What Does Wildfire Mean?
When I asked April how she came up with the name Wildfire, she explained, “My Dad and brothers were firefighters. And of one my brothers is a forester, so fires and forests were always a topic of conversation. Regrowth happens after a fire. It’s easy to feel like a fire is the end of the world. The inspiration behind Wildfire is more about who we are after cancer, whether we’re still fighting the cancer or not. Fire comes in, and it obliterates everything. I wanted to play with idea of what will grow after the fire, and how fire is really clarifying for a forest. It burns all of that extra junk that has been choking the forest floor. Now the sun can come in, fresh air comes in and things start to grow.”
I am a Wildfire. I’m a force, making a change. Wildfire is the resource that I needed when I was being treated for cancer,” continues April. She lost her Dad to pancreatic cancer in 2014. This inspired her even more to pursue the idea of Wildfire. She spent every day caring for him, and wanted to created a platform for patients and caregivers alike to share their stories. And most importantly, to know that they’re not alone.
Fun Facts about April!
Q. Guilty pleasure
A. Lots of Netflix streaming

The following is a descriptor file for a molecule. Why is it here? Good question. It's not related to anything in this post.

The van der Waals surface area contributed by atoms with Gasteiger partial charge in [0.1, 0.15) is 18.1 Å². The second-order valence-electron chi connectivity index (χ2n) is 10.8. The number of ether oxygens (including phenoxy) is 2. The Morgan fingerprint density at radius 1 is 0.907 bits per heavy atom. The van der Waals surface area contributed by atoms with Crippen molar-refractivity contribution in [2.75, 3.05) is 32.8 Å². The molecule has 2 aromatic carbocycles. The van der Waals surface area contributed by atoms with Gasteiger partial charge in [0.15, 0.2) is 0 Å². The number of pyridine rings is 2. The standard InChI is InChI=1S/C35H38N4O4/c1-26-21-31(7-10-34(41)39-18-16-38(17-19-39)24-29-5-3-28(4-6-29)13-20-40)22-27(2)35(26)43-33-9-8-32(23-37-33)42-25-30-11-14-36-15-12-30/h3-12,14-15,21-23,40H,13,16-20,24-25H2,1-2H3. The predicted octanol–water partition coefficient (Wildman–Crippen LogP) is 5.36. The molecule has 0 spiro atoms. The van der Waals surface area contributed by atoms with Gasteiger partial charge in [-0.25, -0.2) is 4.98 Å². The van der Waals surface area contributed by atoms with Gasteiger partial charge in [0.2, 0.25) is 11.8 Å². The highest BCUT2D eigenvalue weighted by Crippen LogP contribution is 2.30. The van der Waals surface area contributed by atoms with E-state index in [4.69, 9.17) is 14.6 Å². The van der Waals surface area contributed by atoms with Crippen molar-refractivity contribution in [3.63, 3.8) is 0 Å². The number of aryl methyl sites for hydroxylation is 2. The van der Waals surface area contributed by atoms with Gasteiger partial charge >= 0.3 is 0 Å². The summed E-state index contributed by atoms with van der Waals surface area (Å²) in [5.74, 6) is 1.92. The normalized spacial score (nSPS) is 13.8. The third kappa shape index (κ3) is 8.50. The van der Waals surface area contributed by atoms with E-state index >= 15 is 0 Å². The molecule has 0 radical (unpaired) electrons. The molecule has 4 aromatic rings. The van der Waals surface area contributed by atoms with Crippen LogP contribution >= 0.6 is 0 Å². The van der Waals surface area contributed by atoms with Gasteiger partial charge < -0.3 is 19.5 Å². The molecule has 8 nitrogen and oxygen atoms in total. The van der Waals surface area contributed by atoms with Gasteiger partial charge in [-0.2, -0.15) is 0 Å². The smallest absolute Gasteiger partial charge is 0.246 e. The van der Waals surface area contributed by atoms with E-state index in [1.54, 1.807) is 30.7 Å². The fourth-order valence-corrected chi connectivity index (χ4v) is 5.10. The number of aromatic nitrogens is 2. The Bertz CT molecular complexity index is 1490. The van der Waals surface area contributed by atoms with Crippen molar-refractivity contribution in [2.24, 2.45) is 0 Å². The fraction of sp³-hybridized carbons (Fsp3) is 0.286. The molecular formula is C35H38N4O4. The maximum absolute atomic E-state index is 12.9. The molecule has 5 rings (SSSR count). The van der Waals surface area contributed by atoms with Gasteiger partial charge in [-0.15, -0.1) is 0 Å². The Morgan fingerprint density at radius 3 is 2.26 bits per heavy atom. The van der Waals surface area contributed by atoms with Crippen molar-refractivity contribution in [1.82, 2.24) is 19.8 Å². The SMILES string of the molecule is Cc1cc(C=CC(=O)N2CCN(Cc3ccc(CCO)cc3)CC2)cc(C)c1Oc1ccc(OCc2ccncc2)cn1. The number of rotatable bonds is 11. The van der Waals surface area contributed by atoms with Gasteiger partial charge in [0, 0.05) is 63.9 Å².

Q. Ice cream or pizza?
A. Ice Cream
Q. If you could invite ANY celeb to dinner, who would it be?
A. Author Cheryl Strayed
Q. If you could interview anyone in the world for Wildfire, who would it be?
A. Writer Audre Lorde
Q. Favorite Movie
A. 13 going on 30
What’s Next for Wildfire?
This truly special publication is now in its fifth year. When April started Wildfire as a blog, her vision was to evolve it into a collection of stories. In 2017 a reader reached out and asked if she wanted to make it more like a digital magazine…which April did! From there, she made the move to print which was her dream in the first place.
The print edition comes out six times per year, every other month. April loves that she can offer the community both print and digital versions. “Ultimately, I’d love to do some kind of live event. I envision people telling their stories from a stage.”
Well, we are SO into this idea, April! Thank you for bringing Wildfire to all of us. We can’t wait to see what you’ll do next!
*** Special Note***
Give yourself the gift of writing in a community of others who understand being diagnosed with breast cancer younger. Make the most of this time of forced isolation by learning how to access some of the stories hidden within you. Writing is a type of meditation. And what a great way for you to write away your stress!
Writing workshop 4-week series. Choose 1:
Thursdays at 8pm Eastern Time (April 9, April 16, April 23)
Fridays at 8pm Pacific Time (April 10, April 17, April 24)
For more information about Wildfire: